The 616 Diaries: Entry 16 by Kevin Kauffmann
Visit Kevin Kauffmann's page

Sept 30th, 2019

I’m going to start writing these as a diary, now, and hopefully once everything is said and done this will be a good read to any interested parties. I just can’t have it online anymore, and you’ll see why very soon.

One of the reasons is that Ravenseer got back to me today. I thought it would be a lot sooner—I’m usually fiending for new information about 616—so I just assumed that he would see the notes I gave him and then get all excited and unable to sleep. I didn’t think that he would have a normal-people schedule, or a job to keep him from his obsession. For days I’ve just been tapping my fingers against my desk, refreshing my email client just in the hope that he would have sent a message in those forty-five seconds.

I saw a lot of ads and coupons pop up, but not too much about 616.

Turns out—once I got his email—that he did get all excited and he was unable to sleep. Once he got my information, he delved into all of his sources, his pools of information that he would eventually refuse to disclose, and what he found was even more incriminating than what I had been able to connect on my own. It wasn’t exactly an even playing field—apparently our friend is quite adept at sneaking in between lines of code—but he was still generous enough to tell me what he had learned. It just had taken a week to fully organize all the information into a concise, twenty-page report.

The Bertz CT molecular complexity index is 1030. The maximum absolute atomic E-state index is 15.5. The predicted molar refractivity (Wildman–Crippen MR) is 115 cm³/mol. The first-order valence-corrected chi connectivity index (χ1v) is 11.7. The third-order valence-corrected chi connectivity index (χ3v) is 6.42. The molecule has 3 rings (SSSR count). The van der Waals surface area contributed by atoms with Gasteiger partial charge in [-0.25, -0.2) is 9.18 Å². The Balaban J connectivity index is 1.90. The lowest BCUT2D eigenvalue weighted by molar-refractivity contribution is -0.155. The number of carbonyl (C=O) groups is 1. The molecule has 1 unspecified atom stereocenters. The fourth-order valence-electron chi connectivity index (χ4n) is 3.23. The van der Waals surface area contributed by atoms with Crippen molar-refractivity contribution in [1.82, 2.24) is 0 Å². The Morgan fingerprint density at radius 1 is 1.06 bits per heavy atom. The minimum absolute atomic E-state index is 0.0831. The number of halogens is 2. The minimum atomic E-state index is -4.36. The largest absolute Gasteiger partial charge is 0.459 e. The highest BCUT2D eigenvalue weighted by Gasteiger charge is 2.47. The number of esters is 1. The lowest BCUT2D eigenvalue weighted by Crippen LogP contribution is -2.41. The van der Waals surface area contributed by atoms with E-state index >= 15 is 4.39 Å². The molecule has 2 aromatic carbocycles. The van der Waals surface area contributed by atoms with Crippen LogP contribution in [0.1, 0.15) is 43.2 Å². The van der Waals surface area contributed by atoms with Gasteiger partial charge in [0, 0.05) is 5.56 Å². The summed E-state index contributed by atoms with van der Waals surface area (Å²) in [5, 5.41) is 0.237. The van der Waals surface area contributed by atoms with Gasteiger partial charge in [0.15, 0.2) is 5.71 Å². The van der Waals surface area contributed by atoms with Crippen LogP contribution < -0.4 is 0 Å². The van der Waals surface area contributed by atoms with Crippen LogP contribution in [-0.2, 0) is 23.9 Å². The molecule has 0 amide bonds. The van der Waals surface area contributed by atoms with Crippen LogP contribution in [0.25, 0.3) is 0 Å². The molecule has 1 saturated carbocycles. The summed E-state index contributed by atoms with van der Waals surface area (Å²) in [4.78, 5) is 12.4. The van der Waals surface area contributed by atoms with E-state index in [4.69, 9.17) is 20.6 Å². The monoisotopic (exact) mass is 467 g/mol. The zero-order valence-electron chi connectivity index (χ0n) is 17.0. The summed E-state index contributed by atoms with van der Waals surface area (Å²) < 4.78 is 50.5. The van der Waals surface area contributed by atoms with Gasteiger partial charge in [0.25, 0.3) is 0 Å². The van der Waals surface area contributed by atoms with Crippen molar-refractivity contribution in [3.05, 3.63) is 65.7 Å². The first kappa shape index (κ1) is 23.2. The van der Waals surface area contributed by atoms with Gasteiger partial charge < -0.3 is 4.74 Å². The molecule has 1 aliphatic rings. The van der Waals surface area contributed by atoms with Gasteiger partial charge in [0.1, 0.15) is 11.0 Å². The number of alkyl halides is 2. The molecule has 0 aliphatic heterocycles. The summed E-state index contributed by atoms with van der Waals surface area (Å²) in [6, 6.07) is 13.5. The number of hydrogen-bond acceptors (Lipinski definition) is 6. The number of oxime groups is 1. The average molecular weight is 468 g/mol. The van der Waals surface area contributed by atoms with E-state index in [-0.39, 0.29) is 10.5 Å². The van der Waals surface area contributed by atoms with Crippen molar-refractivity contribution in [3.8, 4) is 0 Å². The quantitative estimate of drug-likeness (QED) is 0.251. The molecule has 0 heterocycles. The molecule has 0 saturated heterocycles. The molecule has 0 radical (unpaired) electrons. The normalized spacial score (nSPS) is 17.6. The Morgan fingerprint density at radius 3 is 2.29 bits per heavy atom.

Yeah, twenty pages. The guy is just as nutty as I am.

However, as crazy as we are, it does seem like we’re onto something. The House of Orphans isn’t as squeaky clean as I had thought, though of course I had considered there was something more going on. They don’t just rehabilitate people sometimes. Sometimes they allow Escape addicts to effectively wean off the drug, even going so far as giving substitute hallucinogens, kinda like how they use methadone for opiate addicts. It’s all illegal, obviously, but Ravenseer and I don’t really see a problem with that. Though there might be some brainwashing going on, it does seem like the end result is to help the addicts get back to some sort of normal.

However, since they are getting their drugs from somewhere, Ravenseer’s next step was to figure out just who was supplying them, and it should be somewhat obvious from a narrative standpoint.

I was right when I thought that Lynn Stafford knew much more about Escape than the public assumes. Ravenseer found for certain that she used to be a heavy user—a habit she formed when her son committed suicide—and I can’t blame her. That kind of pain would be impossible to overcome. I’ve had my own trials recently, if you don’t recall, so I’m pretty sympathetic. It also seems like she has it under control, and has stopped taking nearly as much as she did.

BUT the connections she had developed during her own hallucinogenic exploration are still very much intact. And, if you hadn’t guessed, she gets her supply from a subsidiary of Catalytics. When Ravenseer looked through the paperwork and the supply lists, finding that an address owned by the House of Orphans was left on a few shipping documents, it really wasn’t too much of a leap in logic.

So there we have it. The hunches provided by 616 were correct. Ravenseer even told me in his report—somehow giddy in his tone—that he found a lot of the links and connections just by following 616. It was always there, hidden in the costs and orders and even the lines of code. Even went to the trouble of circling them and posting them into his report, just so I could see how he had done it. It was interesting, it was nice to know that I hadn’t been misled, but I was underwhelmed.

Ever since I had made the connections, I just assumed that they were true.